It’s dangerous and downright ignorant to assume baseball players don’t change as the season progresses. In many cases, a player’s full-season stat line is nothing but a messy, heterogeneous sample that clouds signs of actual talent and improvement.
Just look at Kyle Schwarber, who started the season batting under .200 only to record an impressive .378 wOBA from July to October. Just as Schwarber improved measurably from one half to the next, potential Cubs free agent target Alex Cobb posted much better numbers after the All-Star break.
But should we trust Cobb’s second-half stats? Some of the numbers suggest we should be hesitant.
The 30-year-old righty took the mound to start the 2017 season with hopes of completing his first full campaign since 2014. While he managed to accomplish that feat, Cobb had to re-learn how to pitch in the process, as Travis Sawchik of FanGraphs chronicled quite well.
Cobb wasn’t able to rely on his splitter, a pitch so nasty and effective that FanGraphs dubbed it “The Thing” this past season after recovering from surgery that cost him nearly all of 2016. He used to throw the splitter nearly once every three pitches, but halved its usage in 2017 because it wasn’t working as well.
“If I had that answer, it would be here,” Cobb responded when asked about the splitter’s decreased usage and efficacy. “But I do have ideas. Going into Tommy John surgery, you hear that the overall feel of pitches comes back slowly, and the changeup is usually the last one to come back.”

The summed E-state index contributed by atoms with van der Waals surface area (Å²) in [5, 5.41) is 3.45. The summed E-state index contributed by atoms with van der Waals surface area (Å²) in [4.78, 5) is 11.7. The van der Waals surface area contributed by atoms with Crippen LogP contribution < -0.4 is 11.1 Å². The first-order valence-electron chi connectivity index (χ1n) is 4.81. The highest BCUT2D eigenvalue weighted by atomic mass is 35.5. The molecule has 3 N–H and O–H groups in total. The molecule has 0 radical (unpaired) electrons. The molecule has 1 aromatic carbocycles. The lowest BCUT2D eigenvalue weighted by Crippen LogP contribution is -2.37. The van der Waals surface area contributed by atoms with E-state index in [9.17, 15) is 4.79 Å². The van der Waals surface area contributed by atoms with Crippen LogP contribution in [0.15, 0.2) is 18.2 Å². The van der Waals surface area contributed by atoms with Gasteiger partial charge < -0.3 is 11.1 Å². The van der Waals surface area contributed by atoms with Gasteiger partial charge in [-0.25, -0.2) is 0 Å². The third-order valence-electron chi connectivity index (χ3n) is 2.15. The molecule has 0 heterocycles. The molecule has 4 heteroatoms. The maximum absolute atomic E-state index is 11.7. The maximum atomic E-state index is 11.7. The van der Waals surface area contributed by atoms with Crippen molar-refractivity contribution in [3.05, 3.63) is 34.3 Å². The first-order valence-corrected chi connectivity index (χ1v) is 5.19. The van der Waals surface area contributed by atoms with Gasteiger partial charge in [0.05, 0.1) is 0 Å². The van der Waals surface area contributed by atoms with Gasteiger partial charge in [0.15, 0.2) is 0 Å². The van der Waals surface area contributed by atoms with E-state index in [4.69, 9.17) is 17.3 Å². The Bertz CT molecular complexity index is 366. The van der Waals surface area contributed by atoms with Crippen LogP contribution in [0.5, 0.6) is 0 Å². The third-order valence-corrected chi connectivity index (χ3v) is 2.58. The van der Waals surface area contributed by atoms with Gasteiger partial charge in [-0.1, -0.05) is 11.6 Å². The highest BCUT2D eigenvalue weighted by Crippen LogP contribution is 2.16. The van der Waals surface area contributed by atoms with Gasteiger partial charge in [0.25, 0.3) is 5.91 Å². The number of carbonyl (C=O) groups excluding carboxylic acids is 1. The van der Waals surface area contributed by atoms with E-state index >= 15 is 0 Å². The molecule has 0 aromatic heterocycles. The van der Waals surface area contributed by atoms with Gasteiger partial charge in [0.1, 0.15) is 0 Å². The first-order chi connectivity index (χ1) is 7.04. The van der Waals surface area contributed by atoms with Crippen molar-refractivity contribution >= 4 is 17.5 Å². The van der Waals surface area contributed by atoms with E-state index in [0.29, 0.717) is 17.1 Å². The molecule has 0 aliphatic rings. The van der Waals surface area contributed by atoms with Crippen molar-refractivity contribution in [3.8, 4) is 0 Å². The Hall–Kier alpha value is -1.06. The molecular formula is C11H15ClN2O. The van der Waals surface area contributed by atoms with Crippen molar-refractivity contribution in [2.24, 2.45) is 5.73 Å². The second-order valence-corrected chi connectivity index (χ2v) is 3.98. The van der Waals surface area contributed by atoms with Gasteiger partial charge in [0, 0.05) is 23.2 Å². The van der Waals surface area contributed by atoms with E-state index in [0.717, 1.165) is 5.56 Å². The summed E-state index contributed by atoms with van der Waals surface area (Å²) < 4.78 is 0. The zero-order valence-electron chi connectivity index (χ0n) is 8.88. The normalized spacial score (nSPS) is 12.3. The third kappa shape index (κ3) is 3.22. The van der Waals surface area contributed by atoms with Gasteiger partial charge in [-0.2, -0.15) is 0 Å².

All of a sudden, the former Cy Young candidate had to get batters out without the very pitch that had made his career. He decided to stop throwing splitters, perhaps because he grew tired of trying to find that feel for the pitch, opting instead for the curveball.
After posting a 4.46 FIP up until the All-Star break, Cobb’s increased curve usage yielded an impressive 3.52 FIP in the second half.
While that offers reason for hope, I’m not sure Cobb’s second-half FIP indicates that the former ace is back to his old self. In reality, the two halves might not have been as disparate as those numbers above suggest. For instance, the righty’s May and June Statcast FIPs (scFIPs) were both under 3.60, but ballooned just prior to the the break July.
As a result, his two successful months were dramatically camouflaged. After the All-Star Break, however, Cobb put up his best month scFIP of 2.87, but regressed in September with an underwhelming 4.61 scFIP.
The reason Cobb’s FIP was better in the second half might’ve been due to better sequencing, quality defense, randomness, fewer innings, and luck. Specifically, his 3.23 FIP in September didn’t match the 4.61 scFIP. Those Statcast outcomes tell us Cobb’s batted-ball profile theoretically should’ve resulted in five percent more runs than an average pitcher.
In other words, Cobb didn’t really pitch like a 3.23 FIP pitcher in September and probably didn’t quite “earn” that 3.52 FIP in the second half.
Cobb’s name being mentioned in connection to the Cubs is inevitable. He was involved in trade rumors prior to 2017 and now you’ve got former Rays pitching coach Jim Hickey serving in that same role for the Cubs. On the surface, it seems like a really good fit.
But I’m slightly suspicious of Cobb because of his injury history and the disappearance of his splitter. Granted, he learned to pitch around that loss by throwing more curves, which led to that 3.52 FIP in the second half. There’s also the matter of the splitter possibly returning, as Cobb himself noted.
I’m just not confident that the numbers are accurately reflective of his true talent level, and I’m honestly not sure what to expect from the former Rays pitcher in 2018 as a result.